Measuring Return on Analytics
The Challenge: What Value Does Data Science Drive?
First of all, a note on scope and audience: this article has to do with marketing analytics/data science (I use the terms interchangeably), and is written as such. While these concepts should absolutely be useful for executives in other areas (biotech, manufacturing, operations, etc.), all of the specific examples are marketing-related. It’s also worth pointing out that this article is written with a management/executive audience in mind. Some of the concepts get technical, but not too technical. I try to provide concrete best practices and even algorithms to measure what analytics and data science actually get an enterprise in terms of financial results.
With that out of the way, there is a little talked-about challenge in these days of massive hype around data science—what does all this data, integration, instrumentation, and fancy modeling actually get me, as an executive allocating budgets? I have spoken to many CMOs who absolutely understand how critical marketing analytics is, but struggle to convince their peers in the C-Suite, or the Board, how specifically it will drive results.
This isn’t because analytics isn’t driving results; it’s because generally, these CMOs (or CROs, or VPs of Marketing Operations) haven’t put together a cohesive measurement framework. In fact, higher-level executives may understand why analytics is important, but they simply lack the vocabulary or frame of reference to ask the right questions to heads of analytics, data science, etc. This communication breakdown is common; McKinsey recently identified the role of the “analytics translator” as a must-have role to address this issue.
Measurement of analytics and data science is a classic case of “The Cobblers’ Children Have No Shoes.” Analytics is about data and measurement, so why should it actually think about measuring itself? It’s all very meta. Ignoring this issue, however, is increasingly becoming untenable. And, when the next recession hits—and it will—analytics and data science might find itself moving from a “golden child” with countless unfilled job openings to a “nice-to-have” utility that is fighting for dollars in the annual planning cycle.
With this in mind, I’ve laid out three concrete steps that heads of analytics or data science can start taking, now, to lay the groundwork to make analytics a truly measured function, with quantifiable benefits to the enterprise. As a bonus, putting these steps in place will help make the analytics function much more responsive to feedback, resulting in better performance.
Three Steps to Take to Start Tracking Return on Analytics
This article lays out three concrete steps that heads of analytics or data science can start taking, now, to lay the groundwork to make analytics a truly measured function, with quantifiable benefits to the enterprise. As a bonus, putting these steps in place will help make the analytics function much more responsive to feedback, resulting in better performance. This is based on observations of analytics departments and groups that have actually started to successfully measure the value they drive.
1. Setting the Goalposts: Start Each Analytics Engagement by Filling Out a “Pro Forma ROI” Form
At the outset of most every data science project, stakeholders, modelers, and data people all have a good idea of the goal. However, just like with any kind of coding, ignoring documentation leads to bad places. Writing down what you are trying to accomplish, and estimating how its effectiveness will be measured, puts the entire team on much better footing for success. This should be done before a single line of code is written or a query is executed.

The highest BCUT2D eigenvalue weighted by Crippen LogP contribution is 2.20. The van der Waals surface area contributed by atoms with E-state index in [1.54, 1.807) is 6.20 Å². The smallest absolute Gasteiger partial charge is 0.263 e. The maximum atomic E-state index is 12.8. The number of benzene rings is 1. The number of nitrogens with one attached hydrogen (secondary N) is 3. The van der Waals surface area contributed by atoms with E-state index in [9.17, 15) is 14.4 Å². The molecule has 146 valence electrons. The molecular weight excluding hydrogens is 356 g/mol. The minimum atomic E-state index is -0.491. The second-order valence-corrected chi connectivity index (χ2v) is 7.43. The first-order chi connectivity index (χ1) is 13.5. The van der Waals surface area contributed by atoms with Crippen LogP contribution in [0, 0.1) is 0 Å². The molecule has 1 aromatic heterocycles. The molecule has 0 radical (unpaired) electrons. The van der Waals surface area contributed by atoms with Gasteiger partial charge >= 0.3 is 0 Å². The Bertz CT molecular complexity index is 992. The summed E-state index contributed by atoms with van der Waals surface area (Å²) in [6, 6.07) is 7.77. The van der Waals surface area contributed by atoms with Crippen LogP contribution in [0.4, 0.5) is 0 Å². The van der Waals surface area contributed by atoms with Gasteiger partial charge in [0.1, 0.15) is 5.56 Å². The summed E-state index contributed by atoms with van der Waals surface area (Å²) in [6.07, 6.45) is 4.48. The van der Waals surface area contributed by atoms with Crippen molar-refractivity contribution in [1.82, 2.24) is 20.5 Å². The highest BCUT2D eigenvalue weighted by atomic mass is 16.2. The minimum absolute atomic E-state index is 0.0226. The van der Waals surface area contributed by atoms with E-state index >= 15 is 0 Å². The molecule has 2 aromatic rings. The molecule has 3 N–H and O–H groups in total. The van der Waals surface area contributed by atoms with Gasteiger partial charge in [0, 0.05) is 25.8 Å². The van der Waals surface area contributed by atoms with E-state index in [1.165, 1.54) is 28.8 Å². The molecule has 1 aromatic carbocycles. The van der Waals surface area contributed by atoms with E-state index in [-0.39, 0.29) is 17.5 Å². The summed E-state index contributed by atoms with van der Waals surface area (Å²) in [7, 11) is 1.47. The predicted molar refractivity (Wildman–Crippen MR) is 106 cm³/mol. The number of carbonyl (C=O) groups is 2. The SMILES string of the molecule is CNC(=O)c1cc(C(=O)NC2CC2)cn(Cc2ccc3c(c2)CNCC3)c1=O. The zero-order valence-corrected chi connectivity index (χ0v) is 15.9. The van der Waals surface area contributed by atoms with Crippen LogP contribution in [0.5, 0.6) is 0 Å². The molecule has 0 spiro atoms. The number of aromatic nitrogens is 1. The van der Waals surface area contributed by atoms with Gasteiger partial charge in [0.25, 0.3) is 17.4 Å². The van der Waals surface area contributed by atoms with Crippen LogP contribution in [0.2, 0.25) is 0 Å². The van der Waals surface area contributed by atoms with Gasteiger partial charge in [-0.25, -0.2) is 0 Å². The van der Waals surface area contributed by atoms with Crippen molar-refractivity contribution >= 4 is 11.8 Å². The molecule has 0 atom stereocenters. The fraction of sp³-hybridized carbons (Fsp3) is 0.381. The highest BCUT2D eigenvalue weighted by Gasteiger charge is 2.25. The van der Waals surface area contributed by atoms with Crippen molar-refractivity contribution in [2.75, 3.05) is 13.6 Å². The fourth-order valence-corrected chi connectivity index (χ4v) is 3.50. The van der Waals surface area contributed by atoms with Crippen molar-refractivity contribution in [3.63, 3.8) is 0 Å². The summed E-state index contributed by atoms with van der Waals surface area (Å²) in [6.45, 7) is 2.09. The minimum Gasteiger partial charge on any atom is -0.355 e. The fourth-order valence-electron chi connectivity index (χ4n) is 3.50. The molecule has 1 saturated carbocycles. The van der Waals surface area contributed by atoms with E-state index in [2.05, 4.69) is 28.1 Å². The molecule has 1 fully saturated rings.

The pro forma ROI form should have a few key components. First, a clear name for the project by which everyone can refer to it. Second, an executive summary of what is being done. Third—and here’s where the ROI comes in—the specific metric that the project is attempting to influence. For example, “increase lead conversion rate”, “increase new customer acquisition”, or “increase call center utilization rate.” It’s not enough to just specify the metric, however. It’s important to write down:
- Where the metric is coming from (the specific system(s), table(s), and field(s));
- What the current measured value is;
- The objective change to the metric (e.g., from 5% to 7%)
Some data scientists might object to writing down an objective for the change; it might be a W.A.G. or “wild-assed guess.” However, in my experience, these “WAGs” are wonderful to have around as reference points throughout the work. They clarify “what we thought success would look like.” If the achieved results are much lower, or non-existent, the team has a clear record of what didn’t work—which is just as important as a record of what did work. The image below shows a sample of this “pre-ROI worksheet.” Note that the entire worksheet can be downloaded at the bottom of the article as a PDF.
2. The Feedback Loop: Post-Project Debriefs and Follow-Ups
It almost goes without saying that after the project is complete, a post-mortem should be conducted. But again, in so many analytics organizations we’ve seen, this isn’t really done, at least not systematically. It’s much more exciting for most people to rush to the next cool challenge, instead of slowing down for several hours or even days and taking stock of what was accomplished.
Here, the advantage of the pro forma ROI form is very apparent. It might have been weeks, months, or even over a year since the project commenced. What were the objectives again? What metrics did we say we were going to use to evaluate success? It is interesting to see how closely the project stayed to its original objectives. Keep in mind, veering off the original objectives isn’t a bad thing.
First, write down what the results of any models were. What was the lift identified in the validation set? Were there any in-market tests? What were those results? If the project wasn’t an optimization project, write down a summary of what was accomplished. How many segments were identified? What was the assignment rate? This should all be entered on a post-mortem form, similar to the Pro-forma form. This step can be done immediately upon completion of the work.